Well, as you know, the closeness of love eventually happened, I moved to Oklahoma and we married on November 7th 1991. Our vows were nothing special, unless you consider reciting them in group session before a judge special. And interestingly, our separation didn’t cease upon our life long pledge to one another. His job in the Air Force took him away every other month for a month at a time. But somehow the time slots got skewed just enough for him to be in Saudi Arabia on our first Christmas and Turkey on our second. And when we had our ‘real’ wedding planned for October 17, 1992 even still it was questionable as to whether he would make it home!

    Now looking back over the twenty years, although it was pure torture being separated, we held on to the reality of what we had – each other. We both agreed that living apart was far better than not having each other at all. Although we were forced to live ‘distant love’ it didn’t hurt our intimacy. As a matter of fact it made it more intense! Much like the two of you, we were deeply in love and it was only a matter of time, we knew that.

    If I could say anything to encourage the two of you, to comfort you, it would be this; “I don’t regret the ‘distant love’ we shared because just like everything in God’s creation there is a purpose.” It was the distance in our love relationship, the relentless contrast between being united and divided which built our marriage on a foundation of great strength.

    So take pleasure my new friend. The enemy of this world only perverts the things of God which are threatening. Thus, the reason contrasting ideals are considered oxymorons. He knows contrast points him out. The dividing line uncovers His disguise!

    It is the contrast between light vs. darkness, good vs. evil, love vs. hate and unity vs. separation which grows our appreciation of God’s goodness. And based on what Tracy has told me, whether you realize it yet or not, God has a profound purpose for what is happening with your heart. You and Tara are a match made in heaven. We know this because we’ve been praying for you two; you, before we even knew who you were and Tara, all the while because we love her so much. The distant love you are experiencing is building a strong foundation of love!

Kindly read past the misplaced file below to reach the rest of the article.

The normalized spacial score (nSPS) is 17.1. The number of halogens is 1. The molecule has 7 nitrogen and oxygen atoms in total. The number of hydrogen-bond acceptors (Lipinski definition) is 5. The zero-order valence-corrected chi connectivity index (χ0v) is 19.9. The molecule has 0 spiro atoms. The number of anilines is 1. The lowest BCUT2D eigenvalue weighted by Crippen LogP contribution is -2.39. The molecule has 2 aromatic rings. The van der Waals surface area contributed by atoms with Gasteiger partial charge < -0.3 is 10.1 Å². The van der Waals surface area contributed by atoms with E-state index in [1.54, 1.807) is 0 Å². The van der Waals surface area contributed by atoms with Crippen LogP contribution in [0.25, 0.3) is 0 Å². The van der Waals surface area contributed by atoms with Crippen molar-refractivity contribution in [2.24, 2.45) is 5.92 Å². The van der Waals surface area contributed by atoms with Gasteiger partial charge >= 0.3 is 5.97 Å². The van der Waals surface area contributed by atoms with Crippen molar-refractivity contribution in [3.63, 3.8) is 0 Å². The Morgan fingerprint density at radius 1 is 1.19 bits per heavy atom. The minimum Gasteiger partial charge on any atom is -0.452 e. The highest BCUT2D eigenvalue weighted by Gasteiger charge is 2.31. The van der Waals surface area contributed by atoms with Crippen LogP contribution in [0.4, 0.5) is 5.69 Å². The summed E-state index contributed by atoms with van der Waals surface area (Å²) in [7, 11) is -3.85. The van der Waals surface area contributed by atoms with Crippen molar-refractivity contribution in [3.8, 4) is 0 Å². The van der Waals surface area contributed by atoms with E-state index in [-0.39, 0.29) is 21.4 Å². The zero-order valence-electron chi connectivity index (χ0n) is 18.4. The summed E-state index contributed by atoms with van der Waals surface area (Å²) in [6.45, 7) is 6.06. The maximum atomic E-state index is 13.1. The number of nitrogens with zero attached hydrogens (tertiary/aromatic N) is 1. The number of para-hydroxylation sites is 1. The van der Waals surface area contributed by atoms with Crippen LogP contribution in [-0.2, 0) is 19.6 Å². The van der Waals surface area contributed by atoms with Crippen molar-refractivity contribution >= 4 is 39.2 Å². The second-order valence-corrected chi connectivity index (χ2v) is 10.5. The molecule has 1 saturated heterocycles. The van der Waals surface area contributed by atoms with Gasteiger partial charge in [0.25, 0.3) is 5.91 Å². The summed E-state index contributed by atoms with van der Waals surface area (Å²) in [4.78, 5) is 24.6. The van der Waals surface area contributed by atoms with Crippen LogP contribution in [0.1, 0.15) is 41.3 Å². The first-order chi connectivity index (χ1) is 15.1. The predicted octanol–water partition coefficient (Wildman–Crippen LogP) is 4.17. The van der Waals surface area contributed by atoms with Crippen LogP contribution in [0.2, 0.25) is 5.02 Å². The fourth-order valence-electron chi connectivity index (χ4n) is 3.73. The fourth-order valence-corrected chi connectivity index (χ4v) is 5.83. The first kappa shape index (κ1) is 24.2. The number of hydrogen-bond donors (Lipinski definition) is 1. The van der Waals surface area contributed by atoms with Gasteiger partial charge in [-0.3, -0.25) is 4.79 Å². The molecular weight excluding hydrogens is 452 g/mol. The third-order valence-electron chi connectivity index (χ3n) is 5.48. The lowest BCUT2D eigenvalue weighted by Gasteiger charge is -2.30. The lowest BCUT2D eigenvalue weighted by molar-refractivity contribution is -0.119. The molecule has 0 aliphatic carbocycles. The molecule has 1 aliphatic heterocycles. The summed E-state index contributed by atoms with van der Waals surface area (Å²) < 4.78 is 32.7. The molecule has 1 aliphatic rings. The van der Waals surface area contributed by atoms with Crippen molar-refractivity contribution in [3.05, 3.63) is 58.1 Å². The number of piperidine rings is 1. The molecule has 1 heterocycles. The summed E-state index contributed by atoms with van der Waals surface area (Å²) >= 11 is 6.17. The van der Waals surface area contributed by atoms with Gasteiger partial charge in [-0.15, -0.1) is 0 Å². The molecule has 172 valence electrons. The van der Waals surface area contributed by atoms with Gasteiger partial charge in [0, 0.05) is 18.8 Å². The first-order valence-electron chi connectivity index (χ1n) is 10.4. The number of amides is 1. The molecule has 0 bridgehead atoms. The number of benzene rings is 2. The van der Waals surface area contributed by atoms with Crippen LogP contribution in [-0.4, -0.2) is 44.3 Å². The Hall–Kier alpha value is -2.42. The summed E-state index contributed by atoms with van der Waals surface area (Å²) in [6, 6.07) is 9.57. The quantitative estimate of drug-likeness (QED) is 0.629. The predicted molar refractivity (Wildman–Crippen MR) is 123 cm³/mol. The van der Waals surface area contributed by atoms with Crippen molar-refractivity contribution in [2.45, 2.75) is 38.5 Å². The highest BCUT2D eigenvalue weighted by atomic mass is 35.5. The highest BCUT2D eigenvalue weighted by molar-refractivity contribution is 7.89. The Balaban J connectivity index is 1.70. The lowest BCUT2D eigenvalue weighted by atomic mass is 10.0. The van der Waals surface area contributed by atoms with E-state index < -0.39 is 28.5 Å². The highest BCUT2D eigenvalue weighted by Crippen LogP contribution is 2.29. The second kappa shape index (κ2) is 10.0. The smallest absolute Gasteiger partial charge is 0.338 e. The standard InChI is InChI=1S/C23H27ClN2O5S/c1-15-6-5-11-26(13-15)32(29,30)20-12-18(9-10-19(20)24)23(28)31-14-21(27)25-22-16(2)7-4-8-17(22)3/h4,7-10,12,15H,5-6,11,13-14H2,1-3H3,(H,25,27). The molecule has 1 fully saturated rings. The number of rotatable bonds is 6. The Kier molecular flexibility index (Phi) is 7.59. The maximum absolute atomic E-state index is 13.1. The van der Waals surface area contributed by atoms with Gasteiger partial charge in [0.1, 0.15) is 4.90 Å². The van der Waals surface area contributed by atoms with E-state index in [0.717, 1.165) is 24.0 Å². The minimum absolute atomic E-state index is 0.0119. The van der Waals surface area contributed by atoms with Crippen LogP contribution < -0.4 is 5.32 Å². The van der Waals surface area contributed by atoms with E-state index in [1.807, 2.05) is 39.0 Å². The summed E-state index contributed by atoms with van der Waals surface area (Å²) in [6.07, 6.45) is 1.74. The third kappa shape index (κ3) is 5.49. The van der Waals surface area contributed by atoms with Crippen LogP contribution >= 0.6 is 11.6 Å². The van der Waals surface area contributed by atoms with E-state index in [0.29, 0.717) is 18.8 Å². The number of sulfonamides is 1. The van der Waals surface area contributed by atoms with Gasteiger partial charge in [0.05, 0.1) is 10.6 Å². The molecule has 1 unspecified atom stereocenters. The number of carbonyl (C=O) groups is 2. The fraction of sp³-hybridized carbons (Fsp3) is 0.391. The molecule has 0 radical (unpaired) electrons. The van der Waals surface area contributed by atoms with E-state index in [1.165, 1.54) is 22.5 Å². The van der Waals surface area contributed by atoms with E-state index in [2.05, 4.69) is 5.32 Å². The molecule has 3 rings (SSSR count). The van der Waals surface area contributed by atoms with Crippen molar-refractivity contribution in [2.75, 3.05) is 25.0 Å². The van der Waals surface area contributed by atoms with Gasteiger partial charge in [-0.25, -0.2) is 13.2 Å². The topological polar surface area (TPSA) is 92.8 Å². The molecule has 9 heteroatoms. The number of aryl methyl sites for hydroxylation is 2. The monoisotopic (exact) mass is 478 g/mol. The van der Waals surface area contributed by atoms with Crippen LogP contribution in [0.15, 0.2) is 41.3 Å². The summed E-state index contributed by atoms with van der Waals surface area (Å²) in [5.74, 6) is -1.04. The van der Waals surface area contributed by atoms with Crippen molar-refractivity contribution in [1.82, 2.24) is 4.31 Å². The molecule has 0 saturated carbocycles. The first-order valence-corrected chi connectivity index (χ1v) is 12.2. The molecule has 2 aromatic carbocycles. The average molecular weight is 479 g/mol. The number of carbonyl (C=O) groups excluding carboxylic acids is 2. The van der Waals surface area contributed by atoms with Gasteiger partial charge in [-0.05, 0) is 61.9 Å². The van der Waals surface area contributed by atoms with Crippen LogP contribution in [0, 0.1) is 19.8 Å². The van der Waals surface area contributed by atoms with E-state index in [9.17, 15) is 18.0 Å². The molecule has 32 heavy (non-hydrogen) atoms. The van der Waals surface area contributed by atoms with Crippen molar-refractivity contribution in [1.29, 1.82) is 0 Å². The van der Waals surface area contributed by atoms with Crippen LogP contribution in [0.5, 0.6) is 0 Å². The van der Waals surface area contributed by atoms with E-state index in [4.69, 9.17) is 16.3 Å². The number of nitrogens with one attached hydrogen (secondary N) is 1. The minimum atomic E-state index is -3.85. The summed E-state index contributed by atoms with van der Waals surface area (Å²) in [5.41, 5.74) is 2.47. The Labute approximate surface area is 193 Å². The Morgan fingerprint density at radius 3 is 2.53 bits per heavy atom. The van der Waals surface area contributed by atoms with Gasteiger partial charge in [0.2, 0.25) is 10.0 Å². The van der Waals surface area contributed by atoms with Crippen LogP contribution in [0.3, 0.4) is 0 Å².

God bless you both!



  9. Thank you for such a well thought out comment, Angie! It’s comforting to know that somebody else has been in a similar situation as ours, and everything worked out wonderfully. “We both agreed that living apart was far better than not having each other at all” sums it up perfectly. It’s agony and torture…but at the same time, I can’t imagine not having such a special person in my life. 840 miles apart beats the alternative any day. And knowing that we are working toward a bigger goal makes it all easier to swallow, too.

    I am a big believer in Fate and am confident there are other forces at work here in this relationship. I’m glad to be part of the family and look forward to meeting you someday!


  10. Awwwwwww. I’m so happy for you and Tara, and I feel for you both and know the pain of having to leave the one you love when living in different states. You know, the plus side is the conversations you get to have. That’s the glue that holds you two together because for a month or more it’s all you have until you can see each other again. I’m glad you two had a great time, and that you got to meet Tracy, AND eat geoduck! That’s awesome!

    Plus, Joe and I went to Experience Music Project when we visited Seattle, so it was fun to read about a place and think “hey I’ve been there!”

    Hang tight till Tara comes again! Wishing both of you all the best! And I like your friends, what a great surprise they gave you.


    1. No wonder our bond has become so strong, Jess – we have these crazy long (and wonderful) telephone conversations every night. I’m pretty sure it was these talks – all the getting-to-know-each-other stuff – that got the ball rolling for everything else that followed. Well, that and the fact that we have known each other so long and already genuinely liked (and crushed on) each other, too!


  11. Awesome.

    Awesome weekend, awesome music, awesome food, awesome boyfriend, awesome post. Floating on Cloud 9, babe, and have been for days.

    17 more days!! (Yes, I’m being very optimistic!)